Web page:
Aristotle and the Gun

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"Aristotle and the Gun"
Author L. Sprague de Camp
Country United States
Language English
Genre(s) Science fiction
Published in Astounding Science-Fiction
Media type Print (Magazine)
Publication date February, 1958

"Aristotle and the Gun" is a time travel and alternate history science fiction story by American writer L. Sprague de Camp.

Publication history[edit]

The story was first published in the magazine Astounding Science-Fiction for February, 1958,[1] and first appeared in book form in de Camp's collection A Gun for Dinosaur and Other Imaginative Tales (Doubleday, 1963). It later appeared in the paperback edition of the collection published by Curtis Books in 1969,[2] and the subsequent de Camp collections Aristotle and the Gun and Other Stories (Five Star, 2002), and Years in the Making: the Time-Travel Stories of L. Sprague de Camp (NESFA Press, 2005), as well as the anthologies Alpha Three (Ballantine Books, 1972),[3] Space Mail, Volume II (Fawcett Crest, 1982), Analog: Writers' Choice (Davis Publications, 1983, Robert Adams' Book of Alternate Worlds (Signet Books, 1987), The Legend Book of Science Fiction (Legend, 1991), Modern Classics of Science Fiction (St. Martin's Press, 1992), Roads Not Taken: Tales of Alternate History (Del Rey Books, 1998), and Futures Past (Ace Books, 2006).[4] The first stand-alone edition of the story was published in paperback by Positronic Publishing in April, 2013. The story has also been translated into German.[3]

Plot summary[edit]

The lonely and misanthropic scientist Sherman Weaver has a central role in a secret US Government project to build a time machine. The project succeeds and a prototype time machine is constructed. But before it could be put to use the government officials - alarmed at Weaver's report that small changes in history might have profound consequences and completely change the present day world - decide to abort the project and order Weaver to dismantle the machine. Rather than obey, Weaver takes matters into his own hands, using the machine to project himself back to the era of Philip II of Macedon. There he hopes to meet Aristotle. Believing that the influential ancient philosopher's lack of interest in experiment had retarded scientific progress through much of subsequent history, Weaver aims to nudge the savant in what he considers the proper direction - with the intention of creating a different Twentieth Century dominated by super-science hundreds of years in advance of ours.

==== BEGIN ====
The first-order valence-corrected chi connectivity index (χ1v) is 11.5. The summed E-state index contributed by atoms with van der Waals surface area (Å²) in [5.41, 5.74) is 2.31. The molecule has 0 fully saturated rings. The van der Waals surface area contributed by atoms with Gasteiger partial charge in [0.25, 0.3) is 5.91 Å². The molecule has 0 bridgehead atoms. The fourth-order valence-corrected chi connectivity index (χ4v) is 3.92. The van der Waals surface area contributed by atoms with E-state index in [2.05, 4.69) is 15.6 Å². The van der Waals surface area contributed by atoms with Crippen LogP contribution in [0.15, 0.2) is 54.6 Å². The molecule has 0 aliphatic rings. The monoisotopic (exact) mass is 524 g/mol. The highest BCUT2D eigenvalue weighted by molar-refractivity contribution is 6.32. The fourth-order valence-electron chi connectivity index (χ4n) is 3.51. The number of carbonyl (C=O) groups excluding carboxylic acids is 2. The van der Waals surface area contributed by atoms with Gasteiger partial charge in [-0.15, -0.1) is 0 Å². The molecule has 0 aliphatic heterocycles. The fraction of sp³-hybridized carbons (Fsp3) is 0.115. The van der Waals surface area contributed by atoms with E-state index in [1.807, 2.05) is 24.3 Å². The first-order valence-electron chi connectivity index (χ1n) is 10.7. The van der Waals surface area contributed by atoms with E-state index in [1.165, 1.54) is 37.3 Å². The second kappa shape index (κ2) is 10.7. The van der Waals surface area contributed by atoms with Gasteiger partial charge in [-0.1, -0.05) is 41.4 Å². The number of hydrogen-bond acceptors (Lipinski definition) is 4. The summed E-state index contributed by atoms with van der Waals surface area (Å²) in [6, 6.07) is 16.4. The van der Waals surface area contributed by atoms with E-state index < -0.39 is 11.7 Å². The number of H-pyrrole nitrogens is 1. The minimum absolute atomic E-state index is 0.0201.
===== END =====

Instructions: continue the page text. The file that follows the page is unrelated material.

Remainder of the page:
Weaver pretends to be a conventional traveler from India. Equipped with modern-day marvels, he attempts to demonstrate to his new acquaintance (Aristotle) the value of experimentation in the furtherance of knowledge. Weaver's task is complicated by the malicious mischief of Aristotle's students, the coterie of young Prince Alexander (subsequently Alexander the Great), and by being suspected as a spy for the King of Persia, against whom Philip is about to go to war. He is ultimately forced to defend himself with a handgun he has brought and is on the point of being executed as a spy and murderer when he is snapped back into the present day when the effects of his time projection wear off.

Weaver finds himself in a world very different from the one he left – but not in the way he hoped. Aristotle, convinced that the tedious accumulation of experimental knowledge is beneath the dignity of civilized philosophy and that it is a waste of time attempting to catch up to "India" in that regard, turns out to have come down strongly against the notion in his writings. The result is a backward present of petty states considerably behind Weaver's original timeline in technology. His own United States is not even a dream, its physical confines being controlled by various Amerindian nations influenced by but having long since thrown off any subjection to the civilizations of the Old World, and having reached roughly the level of Late Medieval principalities in our history. Enslaved in one such state, Weaver is only delivered from endless drudgery after many years when his scholarly talents are finally recognized.